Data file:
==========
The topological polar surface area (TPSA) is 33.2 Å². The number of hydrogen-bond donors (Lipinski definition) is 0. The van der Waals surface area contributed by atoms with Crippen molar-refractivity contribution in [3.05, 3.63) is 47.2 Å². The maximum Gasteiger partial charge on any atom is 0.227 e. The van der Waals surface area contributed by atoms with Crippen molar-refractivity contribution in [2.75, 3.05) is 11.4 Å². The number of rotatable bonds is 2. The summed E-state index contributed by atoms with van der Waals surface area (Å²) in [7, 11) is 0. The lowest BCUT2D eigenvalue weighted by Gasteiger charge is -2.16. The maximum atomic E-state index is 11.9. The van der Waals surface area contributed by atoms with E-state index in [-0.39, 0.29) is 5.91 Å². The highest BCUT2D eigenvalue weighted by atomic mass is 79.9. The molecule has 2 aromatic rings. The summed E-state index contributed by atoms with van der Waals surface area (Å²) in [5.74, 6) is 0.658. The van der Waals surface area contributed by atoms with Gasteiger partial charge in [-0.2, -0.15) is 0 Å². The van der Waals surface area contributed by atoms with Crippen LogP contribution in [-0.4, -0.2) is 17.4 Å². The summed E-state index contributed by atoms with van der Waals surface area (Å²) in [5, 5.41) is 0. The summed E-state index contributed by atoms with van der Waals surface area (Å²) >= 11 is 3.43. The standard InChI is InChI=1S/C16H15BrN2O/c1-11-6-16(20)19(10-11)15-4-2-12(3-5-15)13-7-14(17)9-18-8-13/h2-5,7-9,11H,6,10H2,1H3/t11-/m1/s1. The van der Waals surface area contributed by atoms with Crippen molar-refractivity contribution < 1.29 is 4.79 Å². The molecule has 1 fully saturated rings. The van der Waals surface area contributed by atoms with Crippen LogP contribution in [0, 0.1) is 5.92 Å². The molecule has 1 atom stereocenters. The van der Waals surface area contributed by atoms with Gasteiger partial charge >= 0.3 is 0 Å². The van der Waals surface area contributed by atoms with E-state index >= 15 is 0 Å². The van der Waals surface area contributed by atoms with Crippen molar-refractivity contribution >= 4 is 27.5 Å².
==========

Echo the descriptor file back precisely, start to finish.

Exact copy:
The topological polar surface area (TPSA) is 33.2 Å². The number of hydrogen-bond donors (Lipinski definition) is 0. The van der Waals surface area contributed by atoms with Crippen molar-refractivity contribution in [3.05, 3.63) is 47.2 Å². The maximum Gasteiger partial charge on any atom is 0.227 e. The van der Waals surface area contributed by atoms with Crippen molar-refractivity contribution in [2.75, 3.05) is 11.4 Å². The number of rotatable bonds is 2. The summed E-state index contributed by atoms with van der Waals surface area (Å²) in [7, 11) is 0. The lowest BCUT2D eigenvalue weighted by Gasteiger charge is -2.16. The maximum atomic E-state index is 11.9. The van der Waals surface area contributed by atoms with E-state index in [-0.39, 0.29) is 5.91 Å². The highest BCUT2D eigenvalue weighted by atomic mass is 79.9. The molecule has 2 aromatic rings. The summed E-state index contributed by atoms with van der Waals surface area (Å²) in [5.74, 6) is 0.658. The van der Waals surface area contributed by atoms with Gasteiger partial charge in [-0.2, -0.15) is 0 Å². The van der Waals surface area contributed by atoms with Crippen LogP contribution in [-0.4, -0.2) is 17.4 Å². The summed E-state index contributed by atoms with van der Waals surface area (Å²) in [5, 5.41) is 0. The summed E-state index contributed by atoms with van der Waals surface area (Å²) >= 11 is 3.43. The standard InChI is InChI=1S/C16H15BrN2O/c1-11-6-16(20)19(10-11)15-4-2-12(3-5-15)13-7-14(17)9-18-8-13/h2-5,7-9,11H,6,10H2,1H3/t11-/m1/s1. The van der Waals surface area contributed by atoms with Crippen molar-refractivity contribution < 1.29 is 4.79 Å². The molecule has 1 fully saturated rings. The van der Waals surface area contributed by atoms with Crippen LogP contribution in [0, 0.1) is 5.92 Å². The molecule has 1 atom stereocenters. The van der Waals surface area contributed by atoms with Gasteiger partial charge >= 0.3 is 0 Å². The van der Waals surface area contributed by atoms with E-state index >= 15 is 0 Å². The van der Waals surface area contributed by atoms with Crippen molar-refractivity contribution >= 4 is 27.5 Å².